In 1937, New York created taxi medallions as a way of dealing with the sheer volume of unlicensed cabs in the city. About 12,000 were initially sold. They cost $10. And you needed one, fastened to your car, in order to operate a taxi service.
In 2002, the price of a medallion had risen to about $200,000, though its value had been fairly stable since about 1995. Below is a graph from a recent NY Times investigation on taxi medallions. At their peak, in and around 2014, they were worth over $1 million.
The common narrative is that ride sharing services simply killed the value of medallions. They disrupted the taxi business. While it is certainly true that mobile apps have forever changed the way we navigate our cities, the above investigation by the NY Times has revealed something potentially more impactful:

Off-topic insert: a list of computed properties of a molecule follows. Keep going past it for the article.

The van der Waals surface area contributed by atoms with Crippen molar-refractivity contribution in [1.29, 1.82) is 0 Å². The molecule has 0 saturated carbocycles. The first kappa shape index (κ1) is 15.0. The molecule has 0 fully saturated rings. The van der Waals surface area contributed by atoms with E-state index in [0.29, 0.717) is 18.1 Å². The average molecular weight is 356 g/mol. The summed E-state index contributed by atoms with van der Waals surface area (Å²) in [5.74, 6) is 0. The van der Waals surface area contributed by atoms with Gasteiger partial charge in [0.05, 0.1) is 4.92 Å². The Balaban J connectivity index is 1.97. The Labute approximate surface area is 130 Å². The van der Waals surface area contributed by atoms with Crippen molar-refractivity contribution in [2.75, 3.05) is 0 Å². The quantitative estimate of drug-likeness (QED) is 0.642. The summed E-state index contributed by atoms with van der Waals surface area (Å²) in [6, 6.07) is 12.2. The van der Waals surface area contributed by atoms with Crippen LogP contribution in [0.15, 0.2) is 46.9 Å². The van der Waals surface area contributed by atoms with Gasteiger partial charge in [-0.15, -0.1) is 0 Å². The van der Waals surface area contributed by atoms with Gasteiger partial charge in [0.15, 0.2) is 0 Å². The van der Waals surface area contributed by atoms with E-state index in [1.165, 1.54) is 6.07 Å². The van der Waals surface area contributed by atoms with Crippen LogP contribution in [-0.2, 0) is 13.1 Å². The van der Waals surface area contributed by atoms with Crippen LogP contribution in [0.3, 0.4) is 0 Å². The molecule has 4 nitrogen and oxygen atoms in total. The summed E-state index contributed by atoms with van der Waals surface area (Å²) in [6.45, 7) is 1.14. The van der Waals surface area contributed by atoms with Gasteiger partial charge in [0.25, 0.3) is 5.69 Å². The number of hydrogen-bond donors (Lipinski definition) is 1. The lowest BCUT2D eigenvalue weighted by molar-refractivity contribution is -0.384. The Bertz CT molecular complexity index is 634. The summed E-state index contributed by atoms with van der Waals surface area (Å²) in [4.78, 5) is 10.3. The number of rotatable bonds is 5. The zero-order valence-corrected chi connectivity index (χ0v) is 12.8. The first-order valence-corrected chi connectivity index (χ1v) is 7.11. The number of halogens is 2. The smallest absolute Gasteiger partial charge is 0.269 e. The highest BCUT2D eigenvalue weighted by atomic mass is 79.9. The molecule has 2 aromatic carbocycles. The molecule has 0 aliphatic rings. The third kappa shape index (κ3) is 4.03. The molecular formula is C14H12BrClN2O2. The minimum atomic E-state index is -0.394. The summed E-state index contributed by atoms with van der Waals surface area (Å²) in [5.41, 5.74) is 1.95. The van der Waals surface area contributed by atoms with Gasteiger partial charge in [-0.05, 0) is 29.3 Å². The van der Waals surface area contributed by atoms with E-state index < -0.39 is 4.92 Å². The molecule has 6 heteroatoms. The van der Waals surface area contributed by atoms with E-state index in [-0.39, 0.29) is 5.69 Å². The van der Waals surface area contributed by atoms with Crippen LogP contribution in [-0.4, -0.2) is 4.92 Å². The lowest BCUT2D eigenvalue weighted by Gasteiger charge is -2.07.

The medallion bubble burst in late 2014. Uber and Lyft may have hastened the crisis, but virtually all of the hundreds of industry veterans interviewed for this article, including many lenders, said inflated prices and risky lending practices would have caused a collapse even if ride-hailing had never been invented.
At the market’s height, medallion buyers were typically earning about $5,000 a month and paying about $4,500 to their loans, according to an analysis by The Times of city data and loan documents. Many owners could make their payments only by refinancing when medallion values increased, which was unsustainable, some loan officers said.
So at the same time that Uber was being vilified in the media for destroying the taxi business, the industry itself was working to manipulate medallion prices and shill unaffordable debt onto new immigrants. An interesting read from the NY Times.